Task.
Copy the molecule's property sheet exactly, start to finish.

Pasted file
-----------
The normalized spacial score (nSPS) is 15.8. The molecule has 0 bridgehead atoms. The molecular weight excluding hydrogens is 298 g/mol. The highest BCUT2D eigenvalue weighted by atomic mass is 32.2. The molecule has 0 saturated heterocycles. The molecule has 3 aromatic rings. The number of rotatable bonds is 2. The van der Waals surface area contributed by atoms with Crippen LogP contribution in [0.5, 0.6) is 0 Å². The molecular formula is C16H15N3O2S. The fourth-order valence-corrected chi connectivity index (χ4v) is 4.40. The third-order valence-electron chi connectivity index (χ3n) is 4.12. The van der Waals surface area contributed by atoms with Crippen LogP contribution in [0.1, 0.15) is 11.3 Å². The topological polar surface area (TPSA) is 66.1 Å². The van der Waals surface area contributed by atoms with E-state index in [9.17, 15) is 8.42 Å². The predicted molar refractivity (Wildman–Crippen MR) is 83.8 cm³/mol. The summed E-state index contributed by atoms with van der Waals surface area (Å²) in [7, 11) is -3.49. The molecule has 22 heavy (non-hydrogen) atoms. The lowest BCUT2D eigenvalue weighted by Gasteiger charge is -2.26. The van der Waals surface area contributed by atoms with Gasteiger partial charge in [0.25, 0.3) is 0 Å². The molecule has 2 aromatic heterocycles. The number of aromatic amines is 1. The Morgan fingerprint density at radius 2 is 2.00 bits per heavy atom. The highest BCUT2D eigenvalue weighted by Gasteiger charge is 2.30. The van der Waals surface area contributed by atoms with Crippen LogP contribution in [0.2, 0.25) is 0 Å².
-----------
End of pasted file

The normalized spacial score (nSPS) is 15.8. The molecule has 0 bridgehead atoms. The molecular weight excluding hydrogens is 298 g/mol. The highest BCUT2D eigenvalue weighted by atomic mass is 32.2. The molecule has 0 saturated heterocycles. The molecule has 3 aromatic rings. The number of rotatable bonds is 2. The van der Waals surface area contributed by atoms with Crippen LogP contribution in [0.5, 0.6) is 0 Å². The molecular formula is C16H15N3O2S. The fourth-order valence-corrected chi connectivity index (χ4v) is 4.40. The third-order valence-electron chi connectivity index (χ3n) is 4.12. The van der Waals surface area contributed by atoms with Crippen LogP contribution in [0.1, 0.15) is 11.3 Å². The topological polar surface area (TPSA) is 66.1 Å². The van der Waals surface area contributed by atoms with E-state index in [9.17, 15) is 8.42 Å². The predicted molar refractivity (Wildman–Crippen MR) is 83.8 cm³/mol. The summed E-state index contributed by atoms with van der Waals surface area (Å²) in [7, 11) is -3.49. The molecule has 22 heavy (non-hydrogen) atoms. The lowest BCUT2D eigenvalue weighted by Gasteiger charge is -2.26. The van der Waals surface area contributed by atoms with Gasteiger partial charge in [0.25, 0.3) is 0 Å². The molecule has 2 aromatic heterocycles. The number of aromatic amines is 1. The Morgan fingerprint density at radius 2 is 2.00 bits per heavy atom. The highest BCUT2D eigenvalue weighted by Gasteiger charge is 2.30. The van der Waals surface area contributed by atoms with Crippen LogP contribution in [0.2, 0.25) is 0 Å².